A full week of passion beckons.

*This doesn't look like much, but that damned festival pushed last week's version of today's post over to Wednesday anyhow.


The Sky Crawlers (a new R1 dvd release of Mamoru Oshii's 2008 theatrical anime; a world of cold fighter jets, arrested development and sorry, looping time as a metaphor for wounded art - Seaguy is duly referenced)

At comiXology.

*Oh gee, well here's a surprise up front -


: Holy shit, it's a new Jack Katz comic!! It's... it's 100 pages long! Yeah... Jesus, yeah - Jack Katz the pre-Code horror guy and all-around funnybook hand, who divorced himself from the mainstream in '74 to spend 12 years on a massive, dense, idiosyncratic fantasy opus, The First Kingdom, one of the original post-underground 'bridge' comics. Man, I had no idea this was coming. It's about a dead man and his insanely large fortune, left to an unknown-to-the-family woman who speaks no English, and the intrigue that follows an insurance investigator's arrival. Published by The Hero Initiative, for the benefit of longtime cartoonists in need of health care; Hero's Charlie Novinskie serves as co-writer, going by the cover. It's $14.95. Jack Katz. Boy.

Whatever Happened to the World of Tomorrow?: Being the new book by Brian Fies, the artist behind the noted 2004 webcomic memoir Mom's Cancer (published in hardcover by Abrams in 2006); there was some excited chatter around that one, mostly owing to nobody having heard of Fies before or seen any of his art, although his work showed some intuitive grasp of comics storytelling. Here, he covers over 35 years of father-son relations in the face of advancing technology and shimmering ideals, with authentic photographs and faux-'period' adventure comics mixed in. It's 208 color pages, hardcover, and also from Abrams; $24.95, preview here.

The Fart Party Vol. 2: The next collection of funny autobiographical comics by Julia Wertz, following her travels around the U.S. and tossing in a few never-before-seen strips. Introduction by Nicholas Gurewitch. From Atomic Book Company; $13.95 for 200 pages.

Nexus: As It Happened Vol. 1: In which the long-lived Mike Baron/Steve Rude creation kicks off a new, low-priced reprint campaign from Rude Dude Productions that'll basically track Dark Horse's Nexus Archives series, but with everything in b&w and sized 6" x 8.5", at a $9.99 cover price. Less Nexus Essentials than manga-style, but it's an option; first one's 216 pages, collecting the 1981-82 magazines and issues #1-4 of the comic book series.

Wonton Soup Vol. 2: The sophomore outing for an Oni Press series featuring outer space cuisine and intergalactic truckin'. Creator James Stokoe has an eye-catching style going; only $11.95 for 192 pages too. I'd flip through it; have a look.

20th Century Boys Vol. 3 (of 24): Naoki Urasawa, still chuggin' along. This really is a fun, lively series with a type of depth -- a sweetly moody sense of adults sorting out their formative choices and attitudes as kids and adolescents -- that's missing from a lot of fantastic suspense-driven comics of this sort. Still early too; plenty of time to hop aboard.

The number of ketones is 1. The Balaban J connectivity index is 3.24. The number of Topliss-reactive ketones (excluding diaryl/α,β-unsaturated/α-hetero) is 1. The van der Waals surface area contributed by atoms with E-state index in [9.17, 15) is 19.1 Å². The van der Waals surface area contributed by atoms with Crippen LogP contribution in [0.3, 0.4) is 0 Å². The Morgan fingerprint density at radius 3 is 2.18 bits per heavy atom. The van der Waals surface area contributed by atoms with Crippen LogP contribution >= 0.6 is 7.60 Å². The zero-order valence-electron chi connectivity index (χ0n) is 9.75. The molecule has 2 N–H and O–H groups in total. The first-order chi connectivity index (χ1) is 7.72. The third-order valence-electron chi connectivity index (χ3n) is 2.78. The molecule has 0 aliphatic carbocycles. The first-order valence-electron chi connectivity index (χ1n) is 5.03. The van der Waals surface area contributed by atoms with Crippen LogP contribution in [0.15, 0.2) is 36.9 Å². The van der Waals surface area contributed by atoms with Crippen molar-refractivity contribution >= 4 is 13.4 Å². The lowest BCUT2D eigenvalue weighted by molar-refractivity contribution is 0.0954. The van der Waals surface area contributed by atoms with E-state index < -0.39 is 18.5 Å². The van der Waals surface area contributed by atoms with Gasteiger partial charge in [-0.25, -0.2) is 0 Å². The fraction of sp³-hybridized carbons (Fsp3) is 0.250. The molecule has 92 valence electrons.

Elephantmen #20: Concluding artist Marian Churchland's run on this Richard Starkings-created vignettes-from-the-future Image series with a look at hippo detective Hip Flask's human trainee Vanity. I'll miss that soft coloring. Have a look.

Madman Atomic Comics #16: Penultimate issue for the Image incarnation of Mike Allred's creation; this one's all about the music.

Phonogram 2: The Singles Club #3 (of 7): And speaking of which - Kieron Gillen & Jamie McKelvie, with shorts drawn by Leigh Gallagher and Lee O'Connor. Big week for Image; peek.

Hellblazer #256: Peter Milligan, new storyline, yes.

Mysterius: The Unfathomable #6 (of 6): Jeff Parker, Tom Fowler, Wildstorm, gone.

Sleeper: Season One: Very handy, this. A shiny new Wildstorm trade collecting the complete 2003-04 superhero espionage series from Ed Brubaker & Sean Phillips (later of Criminal) into a 288-page, $24.99 package. Samples. Expect a second brick compiling the sequel series shortly.

Incognito #4 (of 6): And look at that! The new Brubaker/Phillips superhero series, a crime thing from Icon, right on the same day! I think Brubaker might have some Marvel superhero thing this week I heard about on the news, but then they had a story about chihuahuas barking at a mountain lion and I forgot all about it. Those chihuahuas were barking!

Herogasm #2 (of 6): Fun and games from Garth Ennis & John McCrea; preview here. DC also has Hitman: A Rage in Arkham this week, a $14.99 reissue of vol. 1 for a prior Ennis/McCrea experience, for those who're truly insatiable.

Starman Omnibus Vol. 3: Golden Age of Reprints? Why not?! Yet another $49.99 brick of this beloved James Robinson-written DC series, its 432 pages covering Starman #30-38, Starman Annual #2 and Starman Secret Files #1, with Tony Harris presiding over art by various hands. Note that this volume also collects a complete spin-off, 1997's The Shade #1-4, boasting no less than Michael Zulli, Gene Ha and J.H. Williams III & Mick Gray on individual issues.

Batman: The Black Casebook: Meanwhile, this isn't so much a product of the Golden Age of Reprints as some hopefully fun tie-in antics for your $17.99, as Grant Morrison introduces 144 pages' worth of ye olde Batman, Detective Comics and World's Finest Comics stories that informed his pre-Batman and Robin run with poor lost Bruce Wayne. And hey - you never know what the future may hold.